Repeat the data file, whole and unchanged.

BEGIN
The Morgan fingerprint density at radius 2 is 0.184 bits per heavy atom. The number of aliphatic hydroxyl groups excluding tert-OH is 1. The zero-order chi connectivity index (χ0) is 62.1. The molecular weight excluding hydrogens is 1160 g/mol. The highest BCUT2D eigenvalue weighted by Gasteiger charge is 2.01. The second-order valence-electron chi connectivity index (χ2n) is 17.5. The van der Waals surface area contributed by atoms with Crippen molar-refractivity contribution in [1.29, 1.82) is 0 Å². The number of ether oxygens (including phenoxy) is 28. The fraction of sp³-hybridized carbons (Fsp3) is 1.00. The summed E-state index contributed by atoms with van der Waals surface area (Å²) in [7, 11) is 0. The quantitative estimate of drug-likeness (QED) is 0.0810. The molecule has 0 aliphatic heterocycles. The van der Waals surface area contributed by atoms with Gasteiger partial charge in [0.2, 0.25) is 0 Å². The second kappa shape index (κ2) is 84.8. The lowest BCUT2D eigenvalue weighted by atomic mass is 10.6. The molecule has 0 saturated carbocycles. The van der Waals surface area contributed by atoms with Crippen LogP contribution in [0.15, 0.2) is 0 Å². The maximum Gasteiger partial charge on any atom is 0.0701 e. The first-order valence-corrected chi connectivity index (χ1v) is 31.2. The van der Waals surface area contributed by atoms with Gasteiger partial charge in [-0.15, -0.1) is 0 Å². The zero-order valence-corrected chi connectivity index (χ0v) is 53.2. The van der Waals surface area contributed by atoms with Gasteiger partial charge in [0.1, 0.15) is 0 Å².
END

The Morgan fingerprint density at radius 2 is 0.184 bits per heavy atom. The number of aliphatic hydroxyl groups excluding tert-OH is 1. The zero-order chi connectivity index (χ0) is 62.1. The molecular weight excluding hydrogens is 1160 g/mol. The highest BCUT2D eigenvalue weighted by Gasteiger charge is 2.01. The second-order valence-electron chi connectivity index (χ2n) is 17.5. The van der Waals surface area contributed by atoms with Crippen molar-refractivity contribution in [1.29, 1.82) is 0 Å². The number of ether oxygens (including phenoxy) is 28. The fraction of sp³-hybridized carbons (Fsp3) is 1.00. The summed E-state index contributed by atoms with van der Waals surface area (Å²) in [7, 11) is 0. The quantitative estimate of drug-likeness (QED) is 0.0810. The molecule has 0 aliphatic heterocycles. The van der Waals surface area contributed by atoms with Gasteiger partial charge in [0.2, 0.25) is 0 Å². The second kappa shape index (κ2) is 84.8. The lowest BCUT2D eigenvalue weighted by atomic mass is 10.6. The molecule has 0 saturated carbocycles. The van der Waals surface area contributed by atoms with Crippen LogP contribution in [0.15, 0.2) is 0 Å². The maximum Gasteiger partial charge on any atom is 0.0701 e. The first-order valence-corrected chi connectivity index (χ1v) is 31.2. The van der Waals surface area contributed by atoms with Gasteiger partial charge in [-0.15, -0.1) is 0 Å². The zero-order valence-corrected chi connectivity index (χ0v) is 53.2. The van der Waals surface area contributed by atoms with Gasteiger partial charge in [0.1, 0.15) is 0 Å².